Women in Black

 


Gender Agenda

Gender Agenda

Issue 1 Michaelmas 2002

The magazine of


Women's Union

Women in Black Cambridge:

Being Seen and Being Heard

Rachel Foxley

You may have seen the Cambridge Women in Black holding silent vigils
against war in the market square on a Friday or Saturday lunchtime. You
may have wondered what we’re doing and whether you should come and join
us. What follows is one member’s view of what we are trying to achieve.

Women, and black clothes, and the peace movement. It makes a lot of sense,
instinctively, that these things go together. Women in black clothes are
symbols of female mourning for the savage cutting-off, twisting and
destroying of lives – male and female, military and civilian – caused by
all wars. It’s easy for citizens of the UK and most other western
countries to assume that there is some planning of a life that is worth
while, that it is not tempting fate to make plans for education, and
parenthood, and work, and where and how to live. It’s easy for us to feel,
when we think about it at all, that we can do this because of the absence
of war. But if we think twice, we have to realise that we live not with
the unproblematic absence of war but with the exporting of war.

I think that may be why it’s so powerful for Women in Black – a worldwide
movement now strongly established in many cities in the UK – to hold
women-only vigils, dressed in black, in silence, in public places. It is a
matter of placing in front of us as we go about our undisrupted lives the
suffering of others – suffering which may be the other side of the coin of
our own sense of safety and even apathy. What we have exported – in the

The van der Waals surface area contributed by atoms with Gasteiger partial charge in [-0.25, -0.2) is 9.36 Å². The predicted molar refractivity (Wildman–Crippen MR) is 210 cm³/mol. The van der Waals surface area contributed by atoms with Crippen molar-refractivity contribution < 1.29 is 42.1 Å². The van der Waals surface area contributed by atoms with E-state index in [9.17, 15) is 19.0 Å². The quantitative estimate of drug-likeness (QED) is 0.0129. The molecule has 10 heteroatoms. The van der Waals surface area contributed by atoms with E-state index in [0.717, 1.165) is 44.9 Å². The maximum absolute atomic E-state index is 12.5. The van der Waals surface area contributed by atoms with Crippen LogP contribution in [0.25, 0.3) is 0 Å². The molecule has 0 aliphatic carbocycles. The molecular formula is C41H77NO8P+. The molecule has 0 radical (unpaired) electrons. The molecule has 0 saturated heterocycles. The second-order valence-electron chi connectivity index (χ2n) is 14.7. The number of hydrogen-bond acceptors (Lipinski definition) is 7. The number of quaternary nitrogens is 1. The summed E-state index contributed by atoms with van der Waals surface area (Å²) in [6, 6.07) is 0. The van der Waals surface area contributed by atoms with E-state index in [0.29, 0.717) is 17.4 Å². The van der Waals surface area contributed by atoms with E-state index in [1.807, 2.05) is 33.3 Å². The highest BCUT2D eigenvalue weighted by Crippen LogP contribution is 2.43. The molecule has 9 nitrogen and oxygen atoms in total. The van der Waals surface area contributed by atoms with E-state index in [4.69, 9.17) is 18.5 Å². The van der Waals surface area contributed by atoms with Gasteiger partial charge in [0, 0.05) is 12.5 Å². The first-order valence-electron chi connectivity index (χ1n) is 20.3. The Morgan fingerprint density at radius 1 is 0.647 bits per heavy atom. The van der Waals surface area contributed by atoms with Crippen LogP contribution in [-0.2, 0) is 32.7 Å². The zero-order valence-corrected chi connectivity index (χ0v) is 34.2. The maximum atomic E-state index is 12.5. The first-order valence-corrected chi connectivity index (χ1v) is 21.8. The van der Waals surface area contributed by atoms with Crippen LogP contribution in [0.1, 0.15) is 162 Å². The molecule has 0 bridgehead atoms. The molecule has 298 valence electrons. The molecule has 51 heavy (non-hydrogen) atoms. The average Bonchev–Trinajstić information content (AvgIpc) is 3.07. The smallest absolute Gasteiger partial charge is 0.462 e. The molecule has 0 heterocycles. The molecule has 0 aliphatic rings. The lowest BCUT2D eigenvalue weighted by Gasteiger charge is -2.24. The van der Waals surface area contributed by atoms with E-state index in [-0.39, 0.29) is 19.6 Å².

form of depleted uranium munitions and cluster bombs – suddenly seems not
to be so far away, after all.

 


Women in Black

But, when all’s said and done, the real action is far away. How can we,
standing in black in silence in the market square in Cambridge, hope to
change anything for the better in Palestine or Iraq? What matters here is,
again, our presence and our visibility. Not just that we make others’
sufferings visible and present, but that we make our unease, our anger,
and our opposition visible. Our government has not stopped exporting arms
to Israel. Our government is one of the very few to offer relatively
unqualified support for an American attack on Iraq. When the war in
Afghanistan has killed more civilians than died in the attacks on
September 11, how can we be in any doubt about the horrific consequences
of a blunt military attempt at ‘regime change’ in Iraq? Now is the time to
be both influencing public opinion and demonstrating exactly how much
opposition there already is to such an attack.

We don’t expect to achieve all this just by holding vigils, of course.
Vigils capture attention, and we use them to distribute leaflets to
passers-by – who are often very receptive. People often come past who want
to talk more about the issues or the group. But of course action builds up
into effectiveness through a mixture of tactics and a combination of
forces. To that end Cambridge WiB, always after consultation with the 90
or so women on its mailing-list, is joining in other actions and campaigns
against the ‘war on terror’. We are sponsoring ARROW’s pledge of
resistance in the event of a US/UK attack on Iraq; we will be
participating in a ‘teach-in’ on Iraq on 17 October, and anyone
participating can suggest and organise other initiatives.

We’re not saying masculine aggression is the problem and feminine
peacefulness the answer. We’re not saying we nurture while men destroy.
We’re saying that we are in a position to reflect the consequences of our
government’s actions back into society, so that all of us, women and men,
can have a good look at them and see them for what they are. And when we
have seen that, we must take action, and we must keep on making ourselves
heard. And one of the best ways to do that is to make ourselves
definitely, and constantly, and in numbers, seen.

All women are welcome to join our vigils, whether you come just once or
regularly. We have a mixture of women from the university and the town, of
all ages and many nationalities, and we normally go for a coffee after the
vigil to get to know each other better and discuss the activities of the
group. For more information see http://www.camwib.org.uk, or email
info@camwib.org.uk, or ring 0845
458 1688.

 


 

Email us at gender-agenda@cusu.cam.ac.uk